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Friday, April 12, 2024

How A White Boy's Black Idolatry Turned Bad - The Making Of A Conservative

Life has its lessons, many of them hard to learn.  Most of us think back on the childhood lessons we ignored but embrace now. Forget, 'Don't go out with a wet head', or 'Don't run with scissors', Bob Muzelle's mother had taught him circumspection.  Not everyone is your friend, she said to her gregarious, voluble son who had already made a name for himself.  He was open and direct, fearless of the truth, and felt that nothing was private - every bit of his young life was to be shared in the interest of community, companionship, and camaraderie. 

Bob's mother was unhappy, however, when stories about the family would get back to her distorted out of any semblance of reality, twisted and turned by her son's imaginative telling and the normal function of gossip, and warned him about the Missus Green, Arthur, and Swanson, all gossipy, nosey, women with too little to do and nothing better on their minds. 

The truth was that young Bobby Muzelle liked Henrietta Swanson, a pert, lovely young woman who made his blood run hot.  If only I could marry Mrs. Swanson, the boy thought, and followed her around the kitchen like a puppy.  He confided in her because confidence was the way to a woman's heart he errantly thought. Where he got that particular idea was a mystery because his father was as tight-lipped and recondite about his every move and his mother was not so much concerned with getting confidences as avoiding them, but so was family life in New Brighton, at least in the Muzelle household. 


In any case, there was no tamping down the collegial energy of the young Muzelle and he became a popular feature in school.  Not very attractive, pudgy and early-jowled, moderately bright and clean, Bob never had the pick of the girls, nor was he ever picked for touch football; but he was a good talker, a budding orator as the principal noted on his report card, thinking of the boy's talk in front of the class on Julius Caesar, a surprisingly well-researched and -assembled piece of Roman history.  A boy to be watched, the principal shared with his colleagues. 

Where he stumbled upon liberal politics was another mystery.  His parents were good Republicans, had never considered life in any other way, and were solid, church-going members of the community - Women's Auxiliary, Rotary, golf, and the Lions Club.  The whole idea of politics was somehow distasteful to this very sedate and settled family.  By all rights the boy should have followed in their footsteps, but somewhere along the way his head was turned by the plight of the black man, a black man to be more specific, Pharoah Jones, the young locker room attendant at the YMCA where Bob spent his  Saturday mornings.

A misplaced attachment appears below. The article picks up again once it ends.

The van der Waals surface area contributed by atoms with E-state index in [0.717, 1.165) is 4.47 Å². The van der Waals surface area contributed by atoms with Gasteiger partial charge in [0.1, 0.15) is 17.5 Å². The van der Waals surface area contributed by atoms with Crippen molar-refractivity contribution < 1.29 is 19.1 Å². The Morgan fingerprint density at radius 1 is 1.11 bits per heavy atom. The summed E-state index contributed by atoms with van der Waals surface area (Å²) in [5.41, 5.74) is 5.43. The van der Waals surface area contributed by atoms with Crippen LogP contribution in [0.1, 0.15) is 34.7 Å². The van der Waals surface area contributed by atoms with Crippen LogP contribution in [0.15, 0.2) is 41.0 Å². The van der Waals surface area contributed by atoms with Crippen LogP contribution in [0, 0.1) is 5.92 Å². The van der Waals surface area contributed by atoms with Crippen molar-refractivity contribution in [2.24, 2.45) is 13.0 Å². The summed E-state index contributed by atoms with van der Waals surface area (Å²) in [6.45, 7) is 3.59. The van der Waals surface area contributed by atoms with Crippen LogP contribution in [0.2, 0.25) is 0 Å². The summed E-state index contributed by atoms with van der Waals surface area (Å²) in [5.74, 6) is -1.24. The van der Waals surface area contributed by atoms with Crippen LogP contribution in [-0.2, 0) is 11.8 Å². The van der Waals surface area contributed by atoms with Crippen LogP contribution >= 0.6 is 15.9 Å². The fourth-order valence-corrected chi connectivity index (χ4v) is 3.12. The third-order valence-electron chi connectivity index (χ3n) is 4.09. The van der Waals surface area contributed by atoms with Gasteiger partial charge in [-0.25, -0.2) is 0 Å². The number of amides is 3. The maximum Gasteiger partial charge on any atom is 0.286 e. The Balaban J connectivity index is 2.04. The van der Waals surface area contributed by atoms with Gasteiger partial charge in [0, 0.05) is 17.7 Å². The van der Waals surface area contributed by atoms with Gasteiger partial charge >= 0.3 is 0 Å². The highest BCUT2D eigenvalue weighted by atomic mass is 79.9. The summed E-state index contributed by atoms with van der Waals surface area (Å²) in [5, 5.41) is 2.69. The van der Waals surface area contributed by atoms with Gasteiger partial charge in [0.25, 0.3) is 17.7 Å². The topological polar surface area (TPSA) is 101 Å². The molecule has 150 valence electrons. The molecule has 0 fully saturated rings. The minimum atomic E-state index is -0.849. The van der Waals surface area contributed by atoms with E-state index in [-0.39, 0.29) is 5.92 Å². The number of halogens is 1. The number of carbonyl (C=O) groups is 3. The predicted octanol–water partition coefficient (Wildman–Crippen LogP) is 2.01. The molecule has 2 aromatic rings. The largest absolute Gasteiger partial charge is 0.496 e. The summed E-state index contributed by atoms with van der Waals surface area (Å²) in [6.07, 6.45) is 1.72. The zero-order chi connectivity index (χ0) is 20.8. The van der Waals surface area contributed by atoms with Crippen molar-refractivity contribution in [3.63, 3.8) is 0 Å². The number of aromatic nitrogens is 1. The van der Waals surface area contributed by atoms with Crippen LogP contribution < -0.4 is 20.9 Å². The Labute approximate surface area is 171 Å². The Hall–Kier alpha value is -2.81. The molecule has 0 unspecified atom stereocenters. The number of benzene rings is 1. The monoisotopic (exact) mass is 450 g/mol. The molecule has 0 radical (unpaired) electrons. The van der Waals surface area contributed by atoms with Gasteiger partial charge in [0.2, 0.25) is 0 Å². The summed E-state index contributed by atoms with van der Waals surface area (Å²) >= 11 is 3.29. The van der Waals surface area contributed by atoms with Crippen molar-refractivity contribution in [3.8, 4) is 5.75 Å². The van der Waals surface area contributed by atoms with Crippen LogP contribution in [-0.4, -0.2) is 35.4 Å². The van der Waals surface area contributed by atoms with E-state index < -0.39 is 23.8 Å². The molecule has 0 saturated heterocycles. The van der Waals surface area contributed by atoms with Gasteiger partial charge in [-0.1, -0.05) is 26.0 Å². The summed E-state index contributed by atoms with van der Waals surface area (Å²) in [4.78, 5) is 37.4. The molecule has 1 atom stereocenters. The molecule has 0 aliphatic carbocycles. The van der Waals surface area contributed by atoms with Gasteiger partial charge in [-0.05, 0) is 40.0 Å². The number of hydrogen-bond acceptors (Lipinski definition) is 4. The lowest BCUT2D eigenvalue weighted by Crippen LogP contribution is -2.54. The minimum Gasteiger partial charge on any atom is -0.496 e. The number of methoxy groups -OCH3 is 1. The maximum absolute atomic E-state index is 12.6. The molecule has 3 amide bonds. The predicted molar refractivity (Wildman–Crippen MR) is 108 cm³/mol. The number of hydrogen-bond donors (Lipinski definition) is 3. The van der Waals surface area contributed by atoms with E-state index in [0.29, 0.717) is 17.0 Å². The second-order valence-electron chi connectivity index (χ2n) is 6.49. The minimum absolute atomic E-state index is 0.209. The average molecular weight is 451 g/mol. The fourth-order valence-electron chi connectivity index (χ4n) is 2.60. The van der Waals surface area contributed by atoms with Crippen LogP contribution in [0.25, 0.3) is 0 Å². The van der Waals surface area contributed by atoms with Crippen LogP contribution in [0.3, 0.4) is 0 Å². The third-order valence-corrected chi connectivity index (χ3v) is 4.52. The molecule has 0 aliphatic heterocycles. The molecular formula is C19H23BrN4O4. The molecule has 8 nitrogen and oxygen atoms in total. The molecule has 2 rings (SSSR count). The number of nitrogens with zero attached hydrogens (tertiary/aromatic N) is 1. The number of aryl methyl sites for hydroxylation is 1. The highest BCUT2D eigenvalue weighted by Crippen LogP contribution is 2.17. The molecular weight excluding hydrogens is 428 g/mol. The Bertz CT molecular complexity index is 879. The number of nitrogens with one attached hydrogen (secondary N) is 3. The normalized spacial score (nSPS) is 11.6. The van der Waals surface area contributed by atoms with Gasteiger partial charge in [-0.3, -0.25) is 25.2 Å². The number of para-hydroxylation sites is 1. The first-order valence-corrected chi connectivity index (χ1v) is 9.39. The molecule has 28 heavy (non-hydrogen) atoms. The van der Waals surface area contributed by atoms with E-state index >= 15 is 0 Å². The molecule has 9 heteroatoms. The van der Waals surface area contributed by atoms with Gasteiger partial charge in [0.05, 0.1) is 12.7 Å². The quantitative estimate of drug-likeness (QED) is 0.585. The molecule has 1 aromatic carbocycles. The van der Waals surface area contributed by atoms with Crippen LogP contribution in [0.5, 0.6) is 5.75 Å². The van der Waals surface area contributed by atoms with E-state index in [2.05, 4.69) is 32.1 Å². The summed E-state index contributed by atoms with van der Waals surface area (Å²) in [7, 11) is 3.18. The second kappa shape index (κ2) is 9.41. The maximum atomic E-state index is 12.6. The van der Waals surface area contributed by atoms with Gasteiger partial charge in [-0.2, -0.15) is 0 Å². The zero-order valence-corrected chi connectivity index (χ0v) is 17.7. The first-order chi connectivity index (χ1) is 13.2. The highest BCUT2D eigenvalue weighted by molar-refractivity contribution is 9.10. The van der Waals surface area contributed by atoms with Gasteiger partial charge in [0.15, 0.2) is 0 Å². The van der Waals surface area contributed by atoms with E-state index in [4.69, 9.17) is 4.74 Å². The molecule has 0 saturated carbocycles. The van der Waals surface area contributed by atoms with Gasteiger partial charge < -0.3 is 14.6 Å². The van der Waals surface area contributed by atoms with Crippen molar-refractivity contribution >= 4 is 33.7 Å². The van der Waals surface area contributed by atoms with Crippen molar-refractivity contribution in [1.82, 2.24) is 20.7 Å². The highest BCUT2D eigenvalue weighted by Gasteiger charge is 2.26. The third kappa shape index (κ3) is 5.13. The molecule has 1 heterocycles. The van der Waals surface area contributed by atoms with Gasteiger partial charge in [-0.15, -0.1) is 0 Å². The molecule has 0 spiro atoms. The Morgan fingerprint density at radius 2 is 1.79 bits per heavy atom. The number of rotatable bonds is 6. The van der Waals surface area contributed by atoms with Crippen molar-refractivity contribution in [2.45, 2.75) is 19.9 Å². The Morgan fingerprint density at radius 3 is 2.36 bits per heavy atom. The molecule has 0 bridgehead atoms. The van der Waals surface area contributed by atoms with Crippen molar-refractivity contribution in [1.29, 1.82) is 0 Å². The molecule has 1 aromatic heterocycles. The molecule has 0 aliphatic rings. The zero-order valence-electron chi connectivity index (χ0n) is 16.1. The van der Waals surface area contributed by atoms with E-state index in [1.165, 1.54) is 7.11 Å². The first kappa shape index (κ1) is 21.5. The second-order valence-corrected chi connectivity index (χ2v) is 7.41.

Now here was a mensch, thought Bob.  A Negro with his head held high amidst the sweat socks, wet towels, and toilet paper.  The young man was standoffish but not uncommonly so given the mores of the times, but he finally saw an opportunity and chatted with Bob about incidentals and then more intimate things about his family - poor, single-mother, abusive father, brothers in prison, sister strung out on H with him the only staple to hold the mess together. 

The more he talked, the angrier he became.  As eloquent and impassioned as Bob ever was, Pharoah railed on about his degraded, dismissed, marginal life, all at the hands of the white man. Pharaoh knew that he had a captive audience, a receptive, gullible white boy who had just learned to tie his shoes and who loved him.  Little of what he said was true.  His father was actually a dining car waiter on the New York, New Haven & Hartford, and his mother a downstairs maid; but the boy enjoyed the con, watching Bob beg for more.   

Bobby had no idea he was being snookered by Pharoah, his nose wide open by the hustling boy's charm.  The more confessional Pharoah became, the more attentive and solicitous became his new friend. Pharoah wanted nothing more out of the friendship than the pleasure of suckering a white boy, weaving incredible stories about slavery, the whiplashes and seductions of his great grandparents, the insolence of the plantation grandee and the brutality of the plantation's Simon Legree.